Web performance

Written on 3 December 2014, 10:16pm

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It’s the speed geek’s favorite time of the year – so I am bookmarking some links for later use ๐Ÿ™‚

Starting from the 2014 performance calendar and jumping from link to link:
1. HTTPS and web performance: SSL server test, HSTS header, cache, keep alive, etc…
2. Is it fast yet?

TLS has exactly one performance problem: it is not used widely enough.
Everything else can be optimized.

3. High Performance Browser Networking by Ilya Grigorik – made available by O’Reilly for free.
4. High Performance Web Sites and Even Faster Web Sites by Steve Souders
5. Improving Smashing Magazineโ€™s Performance: A Case Study

And some names in the web performance field:
Tim Kadlec
Ilya Grigorik
Steve Souders
Stoyan Stefanov

Random things about security

Written on 23 November 2014, 11:12pm

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1. OpenSSL common commands

A list of the most common commands used in OpenSSL: https://www.sslshopper.com/article-most-common-openssl-commands.html

Generate a CSR along with a private key:
openssl req -new -newkey rsa:2048 -nodes -keyout private.key -out domain.csr
Probably the most used openssl command because it’s the first step in moving to HTTPS.

Generate a CSR using an existing private key:
openssl req -out CSR.csr -key privateKey.key -new

Remove a passphrase from a private key (Warning: leaving a private key unencrypted is a major security risk #):
openssl rsa -in privateKey.pem -out newPrivateKey.pem

Transform a certificate from PEM (text) format to DER (bynary) format:
openssl x509 -outform der -in certificate.pem -out certificate.der

Transform a key from PEM to DER format:
openssl rsa -in key.pem -out key.der -inform pem -outform der

These last 2 commands allow you to convert certificates and keys to different formats to make them compatible with specific types of servers (ex – a PEM file for Apache to a PFX for Tomcat or IIS).

The main command options in OpenSSL – req, rsa and x509:
req PKCS#10 X.509 Certificate Signing Request (CSR) Management.
rsa RSA key management.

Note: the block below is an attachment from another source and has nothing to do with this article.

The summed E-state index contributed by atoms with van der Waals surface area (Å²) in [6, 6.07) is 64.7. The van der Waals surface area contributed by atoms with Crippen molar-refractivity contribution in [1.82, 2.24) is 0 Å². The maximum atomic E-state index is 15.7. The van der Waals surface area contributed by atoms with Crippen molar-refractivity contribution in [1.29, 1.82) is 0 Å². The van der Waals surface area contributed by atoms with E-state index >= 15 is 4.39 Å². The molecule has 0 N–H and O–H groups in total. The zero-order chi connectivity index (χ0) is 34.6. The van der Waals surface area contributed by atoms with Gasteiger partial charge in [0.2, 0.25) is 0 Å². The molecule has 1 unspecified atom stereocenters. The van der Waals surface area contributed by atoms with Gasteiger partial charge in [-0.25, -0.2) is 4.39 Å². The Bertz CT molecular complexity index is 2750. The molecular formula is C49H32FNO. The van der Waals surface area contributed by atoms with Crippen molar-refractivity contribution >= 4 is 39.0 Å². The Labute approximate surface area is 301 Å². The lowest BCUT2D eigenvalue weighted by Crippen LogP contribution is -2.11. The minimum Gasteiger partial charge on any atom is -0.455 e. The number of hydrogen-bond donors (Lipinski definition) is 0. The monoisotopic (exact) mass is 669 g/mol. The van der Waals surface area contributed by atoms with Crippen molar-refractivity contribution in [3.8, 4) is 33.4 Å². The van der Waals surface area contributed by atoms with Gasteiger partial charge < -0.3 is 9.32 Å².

x509 X.509 Certificate Data Management.

DER (Distinguished Encoding Rules) is a case of BER (Basic Encoding Rules)
OpenSSL as Windows binary: http://slproweb.com/products/Win32OpenSSL.html

2. Let’s encrypt!

https://letsencrypt.org:

When Letโ€™s Encrypt launches in Summer 2015, enabling HTTPS for your site will be as easy as installing a small piece of certificate management software on the server.
The Letโ€™s Encrypt management software will:
– Automatically prove to the Letโ€™s Encrypt CA that you control the website
– Obtain a browser-trusted certificate and set it up on your web server
– Keep track of when your certificate is going to expire, and automatically renew it, etc

3. Some security books

If you plan to get CompTIA Security+:
Get Certified Get Ahead
All-in-One Exam Guide
Comparison between the two books. Amazingly, they are both from 2011 (so more than 3 years old, which in the security field should be ages).

If you know about the Fermat enigma (somehow related), then you you should probably know about its author, Simon Singh. He also wrote a very known book about code and cypher: The Code Book (I know, it’s from 1999, but we were in the context of old books about security ๐Ÿ™‚ ). Here’s an idea out of it:

It has been said that the First World War was the chemist’s war, because mustard gas and chlorine were employed for the first time, and that the Second World War was the physicists’ war, because of the atom bomb was detonated. Similarly, it has been argued that the Third World War would be the mathematicians’ war, because they will have control over the next great weapon of war – information.

PS – iPad mini feels just right
finish_silver_large

Reading list

Written on 15 April 2014, 10:06pm

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Floralia Brussels
The updated reading list from 28 November 2013:
✔ 1. Steve Krug โ€“ Donโ€™t make me think —read, as well as the 3rd, revisited edition
⇓ 2. Dean Buonomano โ€“ Brain Bugs —saved for later
✖ 3. Andy Hunt โ€“ Pragmatic thinking and learning —read the first chapter, did not catch me. Maybe some other time
⇓ 4. Paco Underhill โ€“ Why We Buy —saved for later
⇓ 5. Barry Schwartz โ€“ The Paradox of Choice (Why more is less) —saved for later
✔ 6. Dale Carnegie โ€“ How to win friends and influence people —read, as well as a condensed version of it
✔ 7. Smashing book #4 —currently reading
✔ 8. George Orwell โ€“ 1984 —read, but did not found the positive state of mind to finish it
✔ 9. Dean Beaumont โ€“ The Expectant Dadโ€™s handbook —read, this and two more ๐Ÿ™‚

In the mean time I also read The speed reading book, Ronnie and rediscovered the pleasure of reading funny SF novels.

Next in my reading list:
1. Smashing book #4 – finish it
2. Dean Buonomano โ€“ Brain Bugs
3. Irwin Schiff and Peter Schiff – How an economy grows and why it crashes
4. Bill Shankly – My Story
5. Steve Peters – The chimp paradox
6. Paco Underhill โ€“ Why We Buy
7. Barry Schwartz โ€“ The Paradox of Choice (Why more is less)
8. Steve Souders โ€“ Even Faster Web Sites: Performance Best Practices for Web Developers
9. Whatever I find interesting from the Smashing library ๐Ÿ™‚